DEAR READERS: Folks who have the Savage Love app get the Savage Love Letter of the Day (SLLOTD) delivered to their iPhones or Androids. This week, I'm running three recent SLLOTDs to give print-only readers a taste of what they're missing. I'm also giving myself a break: I'm dashing around the country on a book tour for It Gets Better: Coming Out, Overcoming Bullying, and Creating a Life Worth Living. (Order a copy -- or donate one to your old middle or high school -- at www.itgetsbetter.org.)
But I want to take this opportunity to thank Savage Love readers for launching the It Gets Better Project.
My husband and I created the project in response to the suicides of several LGBT youth. The idea was to give bullied and despairing LGBT youth hope by encouraging LGBT adults to reach out to them via YouTube. (For the record: Not all LGBT youth are bullied or despairing.) Savage Love readers helped spread the word about the project, and created the very first wave of IGBP videos. Savage Love readers made the project an international phenomenon and, more importantly, helped save the lives of LGBT kids.
Whether it's taking on a bigot like Rick Santorum, coming to the defense of Constance McMillen or helping bullied LGBT teen-agers, you are a force to be reckoned with. Thanks for all you do.
My fiancé is awesome. I'm very happy we are getting married. But when he gets upset, he literally throws things, punches things (never me), and screams obscenities. What makes him upset? Losing his keys, being overcharged at the supermarket, missing the subway. These moments are humiliating for me. On top of that, I had an abusive father and, though my fiancé would never in a million years hit or abuse me, his tantrums remind me of those childhood experiences.
I have tentatively broached the subject of therapy, but he is not interested. I don't know what to do.
He hasn't hit you ... yet.
I'm not saying he'll definitely get around to hitting you. But a man who goes apeshit when he misses the subway is likely to go apeshit on his wife: Marriages are more stressful than commutes. And it's disturbing that you're already tiptoeing around this guy ("I have tentatively broached the subject") and making excuses for him ("My fiancé would never in a million years hit or abuse me").
Emergency rooms, divorce courts and graveyards are filled with women who once said, "My fiancé would never in a million years hit me."
The time for tentative broaching has passed, and the time for confronting has arrived: He gets his ass into therapy and gets a grip on his anger issues, or the wedding is off. And this can't be about seeing a therapist once or twice to mollify you. He has to solve this problem before you pick out cake-toppers. If he won't get help, or if he can't solve this problem even with help, do not marry him.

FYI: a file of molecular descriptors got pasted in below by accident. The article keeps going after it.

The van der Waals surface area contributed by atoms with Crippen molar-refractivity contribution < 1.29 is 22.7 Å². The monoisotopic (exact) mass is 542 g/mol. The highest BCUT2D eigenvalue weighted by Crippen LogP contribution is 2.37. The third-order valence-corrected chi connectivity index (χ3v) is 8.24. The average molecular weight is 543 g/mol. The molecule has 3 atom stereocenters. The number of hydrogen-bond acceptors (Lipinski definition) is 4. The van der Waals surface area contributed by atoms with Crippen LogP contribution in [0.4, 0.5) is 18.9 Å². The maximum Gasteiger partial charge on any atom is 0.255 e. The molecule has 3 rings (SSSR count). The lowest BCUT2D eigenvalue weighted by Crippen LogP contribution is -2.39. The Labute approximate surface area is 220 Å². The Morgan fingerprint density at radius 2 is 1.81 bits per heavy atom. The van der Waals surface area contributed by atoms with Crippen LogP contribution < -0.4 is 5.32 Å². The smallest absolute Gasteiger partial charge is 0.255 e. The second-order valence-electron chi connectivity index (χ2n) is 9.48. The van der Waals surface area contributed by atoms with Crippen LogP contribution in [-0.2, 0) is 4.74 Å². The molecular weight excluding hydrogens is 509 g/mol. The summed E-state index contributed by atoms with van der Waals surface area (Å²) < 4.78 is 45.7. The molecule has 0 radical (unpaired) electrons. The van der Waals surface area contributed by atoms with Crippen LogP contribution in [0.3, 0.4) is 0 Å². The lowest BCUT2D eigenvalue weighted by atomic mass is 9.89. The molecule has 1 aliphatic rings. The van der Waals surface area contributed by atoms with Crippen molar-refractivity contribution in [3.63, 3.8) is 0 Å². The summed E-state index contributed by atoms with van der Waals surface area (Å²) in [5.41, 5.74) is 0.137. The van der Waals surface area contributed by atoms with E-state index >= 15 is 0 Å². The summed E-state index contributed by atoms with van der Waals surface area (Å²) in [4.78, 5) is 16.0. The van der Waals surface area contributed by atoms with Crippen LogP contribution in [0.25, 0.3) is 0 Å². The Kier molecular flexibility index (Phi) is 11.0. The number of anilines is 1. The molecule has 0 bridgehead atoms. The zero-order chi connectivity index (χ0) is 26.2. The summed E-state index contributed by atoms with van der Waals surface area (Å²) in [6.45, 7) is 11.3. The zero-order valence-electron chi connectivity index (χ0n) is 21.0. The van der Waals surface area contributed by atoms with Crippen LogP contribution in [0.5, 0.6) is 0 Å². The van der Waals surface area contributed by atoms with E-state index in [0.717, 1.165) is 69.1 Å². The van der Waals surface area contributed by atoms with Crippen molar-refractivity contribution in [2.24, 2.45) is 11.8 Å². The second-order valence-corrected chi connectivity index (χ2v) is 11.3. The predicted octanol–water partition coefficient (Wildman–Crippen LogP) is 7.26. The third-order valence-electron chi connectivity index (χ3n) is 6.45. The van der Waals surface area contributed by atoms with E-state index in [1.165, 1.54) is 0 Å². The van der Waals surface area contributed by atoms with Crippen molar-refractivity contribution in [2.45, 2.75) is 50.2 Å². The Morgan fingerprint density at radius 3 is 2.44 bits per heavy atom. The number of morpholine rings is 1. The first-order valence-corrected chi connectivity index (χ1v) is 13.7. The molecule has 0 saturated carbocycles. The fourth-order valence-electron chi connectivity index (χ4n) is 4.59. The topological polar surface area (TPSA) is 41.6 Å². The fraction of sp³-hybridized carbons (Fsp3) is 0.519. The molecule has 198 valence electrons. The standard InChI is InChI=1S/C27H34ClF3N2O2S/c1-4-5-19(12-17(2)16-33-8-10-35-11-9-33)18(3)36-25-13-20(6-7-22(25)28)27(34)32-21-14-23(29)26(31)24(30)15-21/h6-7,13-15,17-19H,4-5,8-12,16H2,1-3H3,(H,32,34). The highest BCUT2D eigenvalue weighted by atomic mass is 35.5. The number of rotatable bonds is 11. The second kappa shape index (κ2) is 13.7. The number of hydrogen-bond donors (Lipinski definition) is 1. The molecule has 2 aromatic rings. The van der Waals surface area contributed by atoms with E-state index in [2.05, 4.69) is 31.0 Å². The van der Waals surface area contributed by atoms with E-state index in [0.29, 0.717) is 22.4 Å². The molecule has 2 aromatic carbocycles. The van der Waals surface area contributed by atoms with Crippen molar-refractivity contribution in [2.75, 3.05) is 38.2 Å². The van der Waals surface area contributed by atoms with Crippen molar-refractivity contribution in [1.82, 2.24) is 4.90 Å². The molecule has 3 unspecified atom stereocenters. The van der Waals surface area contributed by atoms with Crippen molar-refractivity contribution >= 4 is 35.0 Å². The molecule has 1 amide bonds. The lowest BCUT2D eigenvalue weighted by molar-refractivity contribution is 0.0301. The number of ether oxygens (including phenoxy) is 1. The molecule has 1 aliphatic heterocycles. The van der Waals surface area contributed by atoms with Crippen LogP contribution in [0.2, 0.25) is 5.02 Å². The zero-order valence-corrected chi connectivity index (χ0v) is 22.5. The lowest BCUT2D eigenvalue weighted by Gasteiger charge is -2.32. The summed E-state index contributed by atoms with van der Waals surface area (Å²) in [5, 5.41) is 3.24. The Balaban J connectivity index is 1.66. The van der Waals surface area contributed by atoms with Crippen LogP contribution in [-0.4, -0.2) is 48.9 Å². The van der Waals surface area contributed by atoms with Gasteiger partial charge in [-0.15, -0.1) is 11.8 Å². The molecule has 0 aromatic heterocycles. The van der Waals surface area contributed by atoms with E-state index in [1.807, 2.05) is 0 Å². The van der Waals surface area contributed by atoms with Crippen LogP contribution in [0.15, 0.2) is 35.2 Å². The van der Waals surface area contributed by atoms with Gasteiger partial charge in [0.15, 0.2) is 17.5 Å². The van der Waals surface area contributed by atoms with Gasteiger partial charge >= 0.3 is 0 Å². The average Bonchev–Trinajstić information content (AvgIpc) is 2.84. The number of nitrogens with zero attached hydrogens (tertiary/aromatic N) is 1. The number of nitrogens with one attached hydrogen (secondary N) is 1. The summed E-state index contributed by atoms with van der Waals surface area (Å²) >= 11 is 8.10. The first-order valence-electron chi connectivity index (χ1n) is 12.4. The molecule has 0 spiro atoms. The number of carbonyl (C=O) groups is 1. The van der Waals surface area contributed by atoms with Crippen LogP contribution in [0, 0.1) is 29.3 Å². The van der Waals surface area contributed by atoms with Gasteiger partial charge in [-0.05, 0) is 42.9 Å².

I'm female, bi, mid-20s, and involved in the kink scene in NYC. I'm not into public sex or group sex; that's just not appealing to me. One of my closest friends is having a birthday party with a straight-up orgy. I don't want to be a no-show, but sitting around fully dressed, trying to make small talk while a fisting scene is taking place two feet away? AWKWARD. I thought about going for the first half, and leaving before it turns into an orgy. But what excuse could I give?
Wallflower At The Orgy
How about the truth?
If you're mature enough to be part of NYC's kink scene, you're mature enough to tell your friend: "I love you, but orgies just aren't my thing. I'll be at your party, but I'm going to slip out before the first fist disappears into the first orifice."
If anyone should be able to hear that without taking offense, it's a member of an organized kink scene. All kinksters ask is an open mind, thoughtfulness about consent and safety, and clarity about boundaries. No one in a kink scene expects that all kinks appeal to all kinksters equally.
So go to the party, wish your friend a happy birthday, then head for the door when you hear the snap of the first latex glove.
I am a 28-year-old woman, living in a town with a big military base. About a year ago, I noticed this torn-up-looking guy in a bar. His wife had just been deployed and was going to be gone for nine months. He said he didn't think he'd make it. We wound up having sex. I moved in a few days after that. The whole thing revolved around nobody asking questions. Over time, I fell in love with him, and I thought he fell in love with me. If I thought about the future, I told myself he'd leave his wife for me.
Yesterday, he woke up and said, "It's over. She's coming home today." He kept coming up with these unbelievable lines: We had a good thing, he'd miss my love, etc. Then he told me to look away so he wouldn't have to watch me crying!
I know I was a fool, but who was the bigger jerk?
Seeing as you spent the last nine months attempting to be the author of someone else's misery -- his wife's -- it's kind of hard to feel sorry for you. But he's the bigger jerk.
He took up with another woman during his wife's absence, and allowed this other woman to move in. The other woman avoided conversations about the future because she was afraid of finding out that she didn't have one; he avoided conversations about the future because he was afraid the other woman would leave if he told her she didn't have one. And then he tossed the other woman out on her ass the very day his wife returned to the States, giving her very little time to make other living arrangements.
You both deserve new assholes -- but he deserves a slightly bigger one.
Find the Savage Lovecast (my weekly podcast) every Tuesday at thestranger.com/savage.